Jewel-Osco computers, containing customer credit and debit card information, have been affected by an “unlawful intrusion,” the grocery store chain’s corporate parent said Friday.
AB Acquisition said it had not determined whether any cardholder data was in fact stolen. However, “there’s no evidence that any data has been misused,” said spokeswoman Christine Wilcox.
The company sought to reassure shoppers by offering 12 months of free data protection through AllClear ID but consumers who called a toll-free number were getting disconnected, Wilcox said Friday afternoon. The company was working to establish a new toll-free number but consumers would not be able to sign up for the monitoring until Wednesday or Thursday, she said.
In the interim, Jewel-Osco has put a security update with questions and answers on its web site.
“We understand the inconvenience and concern an incident like this can cause, and we deeply regret that our customers’ data was targeted,” said Mark Bates, chief information officer at AB Acquisition.
Store employees have been provided with information to assist customers with questions, Wilcox said.
The company, which operates Albertsons stores under Albertson’s LLC and ACME Markets, Jewel-Osco, and Shaw’s and Star Markets, said its computers were accessed between June 22 and July 17.
The list of retailers that have been hit by breaches just this year includes Recreational Equipment Inc., CVS/Caremark, Goodwill Industries International Inc., Ebay, Aaron Brothers, Sally Beauty Supply, Home Depot, Sears, Michaels Stores and Neiman Marcus.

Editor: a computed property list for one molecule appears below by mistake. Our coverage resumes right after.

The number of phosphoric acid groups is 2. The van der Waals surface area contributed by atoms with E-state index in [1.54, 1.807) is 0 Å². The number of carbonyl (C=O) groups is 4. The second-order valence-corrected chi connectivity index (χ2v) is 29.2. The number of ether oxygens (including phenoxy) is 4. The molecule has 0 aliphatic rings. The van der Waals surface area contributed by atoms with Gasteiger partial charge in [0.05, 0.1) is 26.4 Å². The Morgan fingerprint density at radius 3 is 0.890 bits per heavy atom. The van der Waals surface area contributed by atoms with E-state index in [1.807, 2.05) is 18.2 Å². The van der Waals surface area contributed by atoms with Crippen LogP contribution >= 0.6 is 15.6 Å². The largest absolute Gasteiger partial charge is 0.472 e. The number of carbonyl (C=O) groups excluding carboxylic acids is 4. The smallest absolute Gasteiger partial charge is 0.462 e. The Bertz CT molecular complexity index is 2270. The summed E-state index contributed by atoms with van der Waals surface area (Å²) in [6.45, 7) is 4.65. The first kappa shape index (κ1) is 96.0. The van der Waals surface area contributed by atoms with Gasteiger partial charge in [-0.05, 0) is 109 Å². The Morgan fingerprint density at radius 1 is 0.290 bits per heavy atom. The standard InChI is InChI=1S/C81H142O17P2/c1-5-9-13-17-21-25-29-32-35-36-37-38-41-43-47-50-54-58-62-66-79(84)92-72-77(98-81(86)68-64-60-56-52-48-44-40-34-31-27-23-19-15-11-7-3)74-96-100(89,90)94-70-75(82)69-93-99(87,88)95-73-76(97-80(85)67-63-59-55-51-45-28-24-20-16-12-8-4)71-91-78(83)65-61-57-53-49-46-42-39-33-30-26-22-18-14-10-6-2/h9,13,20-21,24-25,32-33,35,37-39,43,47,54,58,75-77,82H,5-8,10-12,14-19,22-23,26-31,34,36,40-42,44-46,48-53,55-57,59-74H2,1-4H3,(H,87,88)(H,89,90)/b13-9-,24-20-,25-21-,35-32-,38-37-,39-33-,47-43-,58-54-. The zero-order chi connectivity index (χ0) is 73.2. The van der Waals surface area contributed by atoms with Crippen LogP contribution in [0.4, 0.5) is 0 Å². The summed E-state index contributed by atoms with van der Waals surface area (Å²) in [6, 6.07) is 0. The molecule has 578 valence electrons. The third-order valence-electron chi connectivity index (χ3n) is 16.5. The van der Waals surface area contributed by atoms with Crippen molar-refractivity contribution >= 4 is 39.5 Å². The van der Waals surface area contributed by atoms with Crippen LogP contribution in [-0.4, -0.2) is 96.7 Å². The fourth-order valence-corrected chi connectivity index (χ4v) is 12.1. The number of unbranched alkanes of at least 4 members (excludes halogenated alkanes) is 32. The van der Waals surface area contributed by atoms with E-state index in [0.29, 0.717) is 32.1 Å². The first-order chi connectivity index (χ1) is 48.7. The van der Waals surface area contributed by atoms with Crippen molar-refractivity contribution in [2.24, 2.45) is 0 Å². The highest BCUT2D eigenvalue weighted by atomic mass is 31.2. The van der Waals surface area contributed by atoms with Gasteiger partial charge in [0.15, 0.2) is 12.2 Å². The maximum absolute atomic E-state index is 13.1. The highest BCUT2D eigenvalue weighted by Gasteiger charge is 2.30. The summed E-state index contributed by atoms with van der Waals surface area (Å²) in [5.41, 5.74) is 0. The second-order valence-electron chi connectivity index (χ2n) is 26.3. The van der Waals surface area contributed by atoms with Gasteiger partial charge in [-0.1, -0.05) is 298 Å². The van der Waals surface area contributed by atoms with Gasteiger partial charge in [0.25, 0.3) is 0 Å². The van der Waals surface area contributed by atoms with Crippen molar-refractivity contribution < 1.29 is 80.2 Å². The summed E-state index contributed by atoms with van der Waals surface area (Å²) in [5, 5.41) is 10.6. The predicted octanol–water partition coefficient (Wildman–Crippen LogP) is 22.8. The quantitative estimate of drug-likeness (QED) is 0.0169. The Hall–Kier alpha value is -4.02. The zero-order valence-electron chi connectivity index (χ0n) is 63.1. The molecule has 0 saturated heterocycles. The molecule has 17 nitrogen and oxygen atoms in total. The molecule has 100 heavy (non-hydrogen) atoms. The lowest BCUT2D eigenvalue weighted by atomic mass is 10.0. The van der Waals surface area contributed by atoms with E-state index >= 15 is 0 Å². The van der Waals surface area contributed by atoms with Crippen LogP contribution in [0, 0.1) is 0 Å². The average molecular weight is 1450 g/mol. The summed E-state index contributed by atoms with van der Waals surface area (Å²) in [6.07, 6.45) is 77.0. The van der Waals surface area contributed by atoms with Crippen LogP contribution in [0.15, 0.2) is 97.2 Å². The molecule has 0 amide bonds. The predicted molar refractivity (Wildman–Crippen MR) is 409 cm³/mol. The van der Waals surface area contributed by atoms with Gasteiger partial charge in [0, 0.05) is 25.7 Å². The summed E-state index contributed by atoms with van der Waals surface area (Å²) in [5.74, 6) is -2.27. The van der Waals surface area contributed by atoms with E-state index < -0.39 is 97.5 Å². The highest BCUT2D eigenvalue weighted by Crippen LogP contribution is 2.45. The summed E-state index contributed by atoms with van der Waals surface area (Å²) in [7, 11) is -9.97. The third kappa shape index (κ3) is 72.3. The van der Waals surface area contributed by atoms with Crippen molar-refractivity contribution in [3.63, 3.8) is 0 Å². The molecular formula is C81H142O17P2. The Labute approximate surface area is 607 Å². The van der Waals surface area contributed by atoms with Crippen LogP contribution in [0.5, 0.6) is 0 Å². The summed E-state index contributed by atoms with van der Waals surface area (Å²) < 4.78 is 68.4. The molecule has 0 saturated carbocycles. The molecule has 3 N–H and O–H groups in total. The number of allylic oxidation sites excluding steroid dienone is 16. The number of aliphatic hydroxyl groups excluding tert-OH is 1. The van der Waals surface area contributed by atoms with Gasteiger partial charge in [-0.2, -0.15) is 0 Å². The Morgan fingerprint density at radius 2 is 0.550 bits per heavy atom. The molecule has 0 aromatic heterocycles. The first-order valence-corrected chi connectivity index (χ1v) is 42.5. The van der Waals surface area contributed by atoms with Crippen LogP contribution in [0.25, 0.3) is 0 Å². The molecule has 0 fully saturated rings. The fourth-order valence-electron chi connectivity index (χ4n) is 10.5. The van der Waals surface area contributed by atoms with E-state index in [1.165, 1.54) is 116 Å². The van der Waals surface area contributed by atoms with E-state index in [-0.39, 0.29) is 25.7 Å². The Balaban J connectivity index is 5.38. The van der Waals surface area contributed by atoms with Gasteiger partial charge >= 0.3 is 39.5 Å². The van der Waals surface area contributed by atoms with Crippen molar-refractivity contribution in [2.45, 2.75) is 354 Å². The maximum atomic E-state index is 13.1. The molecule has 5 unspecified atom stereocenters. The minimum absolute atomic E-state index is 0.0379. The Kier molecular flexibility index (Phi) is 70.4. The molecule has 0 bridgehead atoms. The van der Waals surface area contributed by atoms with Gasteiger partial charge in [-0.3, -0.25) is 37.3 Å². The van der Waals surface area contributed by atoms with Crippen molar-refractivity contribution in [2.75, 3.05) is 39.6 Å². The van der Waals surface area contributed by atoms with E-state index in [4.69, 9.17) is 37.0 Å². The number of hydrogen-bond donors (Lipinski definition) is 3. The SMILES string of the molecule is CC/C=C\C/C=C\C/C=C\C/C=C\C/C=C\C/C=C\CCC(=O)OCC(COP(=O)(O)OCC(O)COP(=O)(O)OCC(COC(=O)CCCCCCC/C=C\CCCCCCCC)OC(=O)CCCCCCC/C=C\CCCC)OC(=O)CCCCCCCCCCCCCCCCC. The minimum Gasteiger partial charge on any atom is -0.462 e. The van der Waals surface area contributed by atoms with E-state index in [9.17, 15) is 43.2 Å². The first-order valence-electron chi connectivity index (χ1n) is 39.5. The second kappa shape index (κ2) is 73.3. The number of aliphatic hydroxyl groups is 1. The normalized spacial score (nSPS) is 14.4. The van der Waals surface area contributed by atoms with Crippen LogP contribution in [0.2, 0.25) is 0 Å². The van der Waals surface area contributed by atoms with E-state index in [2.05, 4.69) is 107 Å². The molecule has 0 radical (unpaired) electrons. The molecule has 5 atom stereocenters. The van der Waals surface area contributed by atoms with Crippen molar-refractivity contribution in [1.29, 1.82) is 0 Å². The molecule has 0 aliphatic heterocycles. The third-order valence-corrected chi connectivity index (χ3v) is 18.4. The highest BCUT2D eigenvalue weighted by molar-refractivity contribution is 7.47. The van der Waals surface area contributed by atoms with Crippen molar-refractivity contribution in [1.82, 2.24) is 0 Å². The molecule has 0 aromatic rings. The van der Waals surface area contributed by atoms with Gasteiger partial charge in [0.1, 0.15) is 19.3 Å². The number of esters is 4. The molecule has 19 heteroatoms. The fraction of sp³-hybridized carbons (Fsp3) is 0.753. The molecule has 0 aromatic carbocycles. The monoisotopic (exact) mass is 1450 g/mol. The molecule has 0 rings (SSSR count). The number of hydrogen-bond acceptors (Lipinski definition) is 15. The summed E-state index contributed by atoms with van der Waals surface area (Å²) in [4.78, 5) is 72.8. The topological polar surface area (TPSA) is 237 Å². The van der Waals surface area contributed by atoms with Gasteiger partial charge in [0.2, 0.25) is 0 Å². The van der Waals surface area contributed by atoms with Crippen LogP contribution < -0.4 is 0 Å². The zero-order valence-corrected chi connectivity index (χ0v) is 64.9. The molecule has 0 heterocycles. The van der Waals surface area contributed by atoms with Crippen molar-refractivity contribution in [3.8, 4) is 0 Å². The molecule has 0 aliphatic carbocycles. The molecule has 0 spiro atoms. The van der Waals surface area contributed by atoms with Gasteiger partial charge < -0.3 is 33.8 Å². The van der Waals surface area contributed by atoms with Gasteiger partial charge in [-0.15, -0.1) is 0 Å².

A mid-December data breach involving the credit and debit cards of millions of customers of Target Corp. cost the company $148 million, partially offset by a $38 million insurance receivable, the company said earlier this month.
To try to woo customers back into stores, the chain has relied on heavy discounting. For instance, in February, it was offering five 12-packs of Diet Coke products for $10, which Target Corp. CEO John Mulligan said was the lowest in more than a decade.
In an earnings call in May, Mulligan said by the end of the first quarter, most customers who avoided the chain after the breach had been back in stores at least once.
Other companies, including Northern Trust Co., PF Chang’s and the Wall Street Journal, have reported breaches.
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